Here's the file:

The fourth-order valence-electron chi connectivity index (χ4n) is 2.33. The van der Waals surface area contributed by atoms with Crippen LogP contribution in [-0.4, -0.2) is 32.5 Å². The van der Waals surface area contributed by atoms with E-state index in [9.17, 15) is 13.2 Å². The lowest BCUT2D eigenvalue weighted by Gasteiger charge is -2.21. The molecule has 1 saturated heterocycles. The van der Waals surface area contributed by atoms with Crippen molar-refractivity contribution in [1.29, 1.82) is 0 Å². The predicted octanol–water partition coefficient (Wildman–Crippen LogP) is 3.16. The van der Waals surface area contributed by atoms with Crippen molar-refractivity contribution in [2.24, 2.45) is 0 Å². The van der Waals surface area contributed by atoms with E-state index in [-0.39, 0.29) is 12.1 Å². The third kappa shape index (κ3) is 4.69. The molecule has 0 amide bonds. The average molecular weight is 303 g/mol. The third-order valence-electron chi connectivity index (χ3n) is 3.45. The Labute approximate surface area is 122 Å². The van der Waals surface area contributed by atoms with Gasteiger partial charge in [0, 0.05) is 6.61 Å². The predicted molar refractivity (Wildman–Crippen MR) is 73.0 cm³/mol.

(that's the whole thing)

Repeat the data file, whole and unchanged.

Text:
The fourth-order valence-electron chi connectivity index (χ4n) is 2.33. The van der Waals surface area contributed by atoms with Crippen LogP contribution in [-0.4, -0.2) is 32.5 Å². The van der Waals surface area contributed by atoms with E-state index in [9.17, 15) is 13.2 Å². The lowest BCUT2D eigenvalue weighted by Gasteiger charge is -2.21. The molecule has 1 saturated heterocycles. The van der Waals surface area contributed by atoms with Crippen molar-refractivity contribution in [1.29, 1.82) is 0 Å². The predicted octanol–water partition coefficient (Wildman–Crippen LogP) is 3.16. The van der Waals surface area contributed by atoms with Crippen molar-refractivity contribution in [2.24, 2.45) is 0 Å². The van der Waals surface area contributed by atoms with E-state index in [-0.39, 0.29) is 12.1 Å². The third kappa shape index (κ3) is 4.69. The molecule has 0 amide bonds. The average molecular weight is 303 g/mol. The third-order valence-electron chi connectivity index (χ3n) is 3.45. The Labute approximate surface area is 122 Å². The van der Waals surface area contributed by atoms with Gasteiger partial charge in [0, 0.05) is 6.61 Å². The predicted molar refractivity (Wildman–Crippen MR) is 73.0 cm³/mol.